Monday, March 30, 2015

The Man Behind Washington Park’s Eugene Field House Library

By In Community Happenings

If you’re familiar with the Washington Park neighborhood, chances are you know about or have been to the Eugene Field Branch of the Denver Public Library. But what you may not know is who Eugene Field was and why the branch was named for him.

Eugene Field was a reporter for the Denver Tribune in the late 1800’s and became famous for his collection of children’s poems you may have read as a child, or have read to your own children. Field became a bit of a local legend thanks to his poetry and resided in a small cottage on West Colfax from 1881-1883.

Long after Field left the Denver area, Molly Brown bought his condemned house and donated it to city as a historic landmark. The house was then moved off Colfax Avenue and brought to the east side of Washington Park where it was restored and designated as the Eugene Field Branch of the Denver Public Library.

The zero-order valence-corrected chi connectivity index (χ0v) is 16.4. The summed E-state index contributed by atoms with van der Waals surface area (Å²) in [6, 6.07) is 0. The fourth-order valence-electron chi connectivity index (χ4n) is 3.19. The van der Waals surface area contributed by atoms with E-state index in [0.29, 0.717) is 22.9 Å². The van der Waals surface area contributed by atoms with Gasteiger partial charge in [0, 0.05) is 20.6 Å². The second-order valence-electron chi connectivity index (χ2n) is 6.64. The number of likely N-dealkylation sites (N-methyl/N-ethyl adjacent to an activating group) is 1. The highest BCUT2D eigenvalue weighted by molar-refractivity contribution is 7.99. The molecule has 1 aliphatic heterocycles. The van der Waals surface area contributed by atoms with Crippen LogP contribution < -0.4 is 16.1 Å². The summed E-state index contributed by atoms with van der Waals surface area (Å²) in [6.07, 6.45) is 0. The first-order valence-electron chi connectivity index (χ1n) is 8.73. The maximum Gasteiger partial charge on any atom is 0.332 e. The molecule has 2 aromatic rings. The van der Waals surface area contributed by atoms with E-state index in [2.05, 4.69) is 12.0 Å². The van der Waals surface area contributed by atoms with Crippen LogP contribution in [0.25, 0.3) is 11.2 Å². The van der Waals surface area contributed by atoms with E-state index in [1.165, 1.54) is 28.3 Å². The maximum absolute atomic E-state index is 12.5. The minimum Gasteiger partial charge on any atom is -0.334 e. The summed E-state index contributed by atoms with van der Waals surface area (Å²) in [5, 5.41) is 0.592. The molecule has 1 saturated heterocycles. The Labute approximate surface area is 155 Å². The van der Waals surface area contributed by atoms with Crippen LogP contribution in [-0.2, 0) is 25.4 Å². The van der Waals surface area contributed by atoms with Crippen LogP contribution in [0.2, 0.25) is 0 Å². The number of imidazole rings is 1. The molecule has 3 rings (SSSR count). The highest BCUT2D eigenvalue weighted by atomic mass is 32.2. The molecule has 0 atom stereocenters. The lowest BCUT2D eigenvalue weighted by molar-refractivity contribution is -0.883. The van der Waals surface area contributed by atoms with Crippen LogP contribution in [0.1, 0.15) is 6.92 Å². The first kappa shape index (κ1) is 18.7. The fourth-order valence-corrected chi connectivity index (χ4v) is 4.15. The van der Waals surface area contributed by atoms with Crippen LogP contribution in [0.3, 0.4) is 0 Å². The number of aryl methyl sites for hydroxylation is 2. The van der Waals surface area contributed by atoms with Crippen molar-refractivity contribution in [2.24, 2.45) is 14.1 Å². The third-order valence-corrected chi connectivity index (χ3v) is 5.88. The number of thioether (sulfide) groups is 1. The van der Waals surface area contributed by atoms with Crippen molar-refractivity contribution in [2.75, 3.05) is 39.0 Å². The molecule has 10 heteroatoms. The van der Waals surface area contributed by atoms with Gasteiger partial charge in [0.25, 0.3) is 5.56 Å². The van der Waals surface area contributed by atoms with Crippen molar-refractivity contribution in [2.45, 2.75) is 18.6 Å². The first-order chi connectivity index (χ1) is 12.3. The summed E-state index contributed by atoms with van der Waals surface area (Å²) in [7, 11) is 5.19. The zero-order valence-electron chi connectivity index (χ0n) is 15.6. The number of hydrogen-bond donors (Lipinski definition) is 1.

In front of the house, Mabel Landrum Torrey created a statue memorializing his most famous poem, Wynken, Blynken, and Nod – a childhood favorite of ours!

The original Field house is now home to the Park People after the library was relocated to a newer building at University Blvd. and Exposition St. in 1970. The name, however, remains the same and the residents of Washington Park still benefit from having a branch of the public library right in their own backyards.

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